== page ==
California v. United States
Citation: 8 ELR 20593
No. No. 77-285, 438 U.S. 645/11 ERC 1820/(U.S., 07/03/1978) Rev'd
The United States Supreme Court, by a 6-3 margin, concludes that § 8 of the Reclamation Act of 1902 allows a state to impose conditions on the control, appropriation, use, and distribution of water from a federal reclamation project as long as the conditions do not conflict with federal law respecting the project. The Court therefore reverses a Ninth Circuit decision, 7 ELR 20801, which held that although the federal government had to apply, as a matter of comity, to the State of California for an appropriation of water from the New Melones Dam, § 8 prevented California from imposing conditions on the allocation of water to the United States. Looking to prior statutes, and the Reclamation Act's legislative history, the Court determines that Congress intended state water law to control the appropriation and distribution of water from federal reclamation projects. The Court disavows dicta in three prior Supreme Court decisions to the extent that they indicate the contrary. The case is remanded for a determination of whether the conditions imposed by California are inconsistent with congressional directives regarding the New Melones Project.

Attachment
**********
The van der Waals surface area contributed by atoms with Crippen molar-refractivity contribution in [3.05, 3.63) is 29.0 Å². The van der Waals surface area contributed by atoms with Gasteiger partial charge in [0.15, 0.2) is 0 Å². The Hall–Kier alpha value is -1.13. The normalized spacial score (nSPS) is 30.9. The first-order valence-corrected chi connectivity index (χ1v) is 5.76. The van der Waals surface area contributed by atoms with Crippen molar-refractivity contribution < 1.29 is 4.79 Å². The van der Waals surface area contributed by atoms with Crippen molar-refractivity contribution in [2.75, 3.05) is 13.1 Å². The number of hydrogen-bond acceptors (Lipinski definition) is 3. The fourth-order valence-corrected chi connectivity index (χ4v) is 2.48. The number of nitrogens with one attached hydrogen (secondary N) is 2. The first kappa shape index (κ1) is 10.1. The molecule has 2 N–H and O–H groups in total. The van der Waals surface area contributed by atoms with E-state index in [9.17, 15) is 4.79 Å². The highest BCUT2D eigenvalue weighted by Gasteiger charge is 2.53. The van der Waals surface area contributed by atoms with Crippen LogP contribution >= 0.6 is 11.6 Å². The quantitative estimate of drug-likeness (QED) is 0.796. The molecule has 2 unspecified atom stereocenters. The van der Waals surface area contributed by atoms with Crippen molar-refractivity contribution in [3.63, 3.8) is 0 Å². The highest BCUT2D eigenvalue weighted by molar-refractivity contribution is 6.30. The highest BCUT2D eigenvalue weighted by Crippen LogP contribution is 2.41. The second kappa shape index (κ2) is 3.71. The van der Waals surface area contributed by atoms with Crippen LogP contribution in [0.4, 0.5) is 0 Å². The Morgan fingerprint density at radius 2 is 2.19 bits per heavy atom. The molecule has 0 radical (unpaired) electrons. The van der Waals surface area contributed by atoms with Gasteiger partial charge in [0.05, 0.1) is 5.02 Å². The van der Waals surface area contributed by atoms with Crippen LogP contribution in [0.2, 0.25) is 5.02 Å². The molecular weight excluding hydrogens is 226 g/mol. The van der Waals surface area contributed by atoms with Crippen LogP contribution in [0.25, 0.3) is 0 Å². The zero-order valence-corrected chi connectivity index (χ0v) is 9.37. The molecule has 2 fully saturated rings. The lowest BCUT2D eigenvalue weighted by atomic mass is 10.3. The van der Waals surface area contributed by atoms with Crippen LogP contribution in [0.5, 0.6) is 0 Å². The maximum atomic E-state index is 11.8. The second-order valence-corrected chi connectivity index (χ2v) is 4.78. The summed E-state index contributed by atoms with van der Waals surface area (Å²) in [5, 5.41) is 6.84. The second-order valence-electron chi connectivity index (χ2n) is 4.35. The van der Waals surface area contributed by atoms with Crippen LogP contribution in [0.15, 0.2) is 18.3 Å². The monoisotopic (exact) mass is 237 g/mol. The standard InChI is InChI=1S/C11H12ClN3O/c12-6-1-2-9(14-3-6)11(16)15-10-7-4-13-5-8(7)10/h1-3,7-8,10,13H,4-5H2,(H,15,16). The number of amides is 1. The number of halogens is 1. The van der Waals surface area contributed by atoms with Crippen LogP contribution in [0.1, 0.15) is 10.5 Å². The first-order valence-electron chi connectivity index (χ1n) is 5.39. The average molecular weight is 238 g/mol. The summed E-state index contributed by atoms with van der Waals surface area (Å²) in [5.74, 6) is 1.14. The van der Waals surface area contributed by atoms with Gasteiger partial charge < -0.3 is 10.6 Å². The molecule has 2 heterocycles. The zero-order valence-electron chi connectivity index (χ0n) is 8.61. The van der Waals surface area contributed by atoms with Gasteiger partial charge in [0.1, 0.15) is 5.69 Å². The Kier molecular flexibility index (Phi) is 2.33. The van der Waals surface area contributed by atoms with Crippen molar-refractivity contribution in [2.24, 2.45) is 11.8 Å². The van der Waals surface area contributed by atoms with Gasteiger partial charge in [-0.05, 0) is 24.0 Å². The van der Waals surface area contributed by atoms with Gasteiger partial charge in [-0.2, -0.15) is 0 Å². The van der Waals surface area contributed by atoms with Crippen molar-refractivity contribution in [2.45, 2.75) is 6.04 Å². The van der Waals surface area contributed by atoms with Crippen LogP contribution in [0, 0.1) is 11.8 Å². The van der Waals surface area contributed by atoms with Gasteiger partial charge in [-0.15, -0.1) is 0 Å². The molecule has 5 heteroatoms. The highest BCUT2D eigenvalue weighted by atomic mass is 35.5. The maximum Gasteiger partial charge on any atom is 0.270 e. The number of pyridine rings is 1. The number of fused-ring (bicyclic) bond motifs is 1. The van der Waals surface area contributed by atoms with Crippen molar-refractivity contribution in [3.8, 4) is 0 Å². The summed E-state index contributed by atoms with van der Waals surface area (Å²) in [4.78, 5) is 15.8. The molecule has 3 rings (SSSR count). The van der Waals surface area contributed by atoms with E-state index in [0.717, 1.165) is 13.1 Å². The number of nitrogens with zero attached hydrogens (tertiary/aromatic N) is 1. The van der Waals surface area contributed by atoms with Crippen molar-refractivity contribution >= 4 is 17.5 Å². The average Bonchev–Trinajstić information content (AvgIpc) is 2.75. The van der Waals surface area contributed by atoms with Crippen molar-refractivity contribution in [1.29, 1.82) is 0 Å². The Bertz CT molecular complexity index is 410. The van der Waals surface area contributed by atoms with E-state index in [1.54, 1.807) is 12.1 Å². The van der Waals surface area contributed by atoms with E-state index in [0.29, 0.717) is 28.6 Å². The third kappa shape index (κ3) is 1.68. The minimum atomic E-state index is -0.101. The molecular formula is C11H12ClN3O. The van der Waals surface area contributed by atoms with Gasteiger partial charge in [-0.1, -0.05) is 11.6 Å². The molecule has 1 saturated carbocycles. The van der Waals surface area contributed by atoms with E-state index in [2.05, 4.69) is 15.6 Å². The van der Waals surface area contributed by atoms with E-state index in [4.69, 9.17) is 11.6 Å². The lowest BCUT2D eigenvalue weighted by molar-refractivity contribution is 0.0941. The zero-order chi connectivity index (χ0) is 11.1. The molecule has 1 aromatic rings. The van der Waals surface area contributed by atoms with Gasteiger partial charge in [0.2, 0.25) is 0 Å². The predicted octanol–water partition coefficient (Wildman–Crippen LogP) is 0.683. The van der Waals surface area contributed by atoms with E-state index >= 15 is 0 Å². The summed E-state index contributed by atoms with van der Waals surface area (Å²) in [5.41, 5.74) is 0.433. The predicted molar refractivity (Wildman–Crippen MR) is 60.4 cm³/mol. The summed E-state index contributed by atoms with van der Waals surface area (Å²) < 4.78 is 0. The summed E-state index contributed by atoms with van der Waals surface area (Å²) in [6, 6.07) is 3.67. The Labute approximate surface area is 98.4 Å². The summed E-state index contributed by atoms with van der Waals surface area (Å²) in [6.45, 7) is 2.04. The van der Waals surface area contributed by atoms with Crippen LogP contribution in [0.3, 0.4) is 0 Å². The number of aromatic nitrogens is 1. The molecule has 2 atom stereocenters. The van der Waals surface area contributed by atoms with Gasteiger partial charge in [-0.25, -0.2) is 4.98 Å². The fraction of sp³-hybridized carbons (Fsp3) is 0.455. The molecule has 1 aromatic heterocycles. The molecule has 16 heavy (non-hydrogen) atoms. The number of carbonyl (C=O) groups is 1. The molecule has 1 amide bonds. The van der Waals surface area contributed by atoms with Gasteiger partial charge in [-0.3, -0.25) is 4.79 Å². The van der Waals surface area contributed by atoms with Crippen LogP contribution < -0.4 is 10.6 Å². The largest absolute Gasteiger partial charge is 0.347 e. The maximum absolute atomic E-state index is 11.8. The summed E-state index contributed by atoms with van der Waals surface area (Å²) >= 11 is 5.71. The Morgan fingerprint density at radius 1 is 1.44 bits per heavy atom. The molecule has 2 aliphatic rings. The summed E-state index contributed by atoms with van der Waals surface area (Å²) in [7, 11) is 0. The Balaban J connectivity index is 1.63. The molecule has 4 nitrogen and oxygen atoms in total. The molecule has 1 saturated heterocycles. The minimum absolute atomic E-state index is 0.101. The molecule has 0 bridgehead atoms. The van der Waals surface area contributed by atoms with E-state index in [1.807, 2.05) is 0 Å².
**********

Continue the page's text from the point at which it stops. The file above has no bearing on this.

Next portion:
A dissent contends that prior decisions have firmly established that § 8 does not require the United States to follow distribution priorities laid down by state law. Section 8 deals with acquisition, not distribution, of reclamation project water.
Counsel for Petitioners
Roderick Walston, Dep. Attorney General; Evelle J. Younger, Attorney General; R. H. Connett, Ass't Attorney General; Richard C. Jacobs, Dep. Attorney General
555 Capitol Mall, Sacramento CA 95814
Counsel for Respondent
Stephen R. Barnett, Dep. Solicitor General; Wade H. McCree Jr., Solicitor General; Sanford Sagalkin, Dep. Ass't Attorney General; Edmund B. Clark, Carl Strass
Department of Justice, Washington DC 20530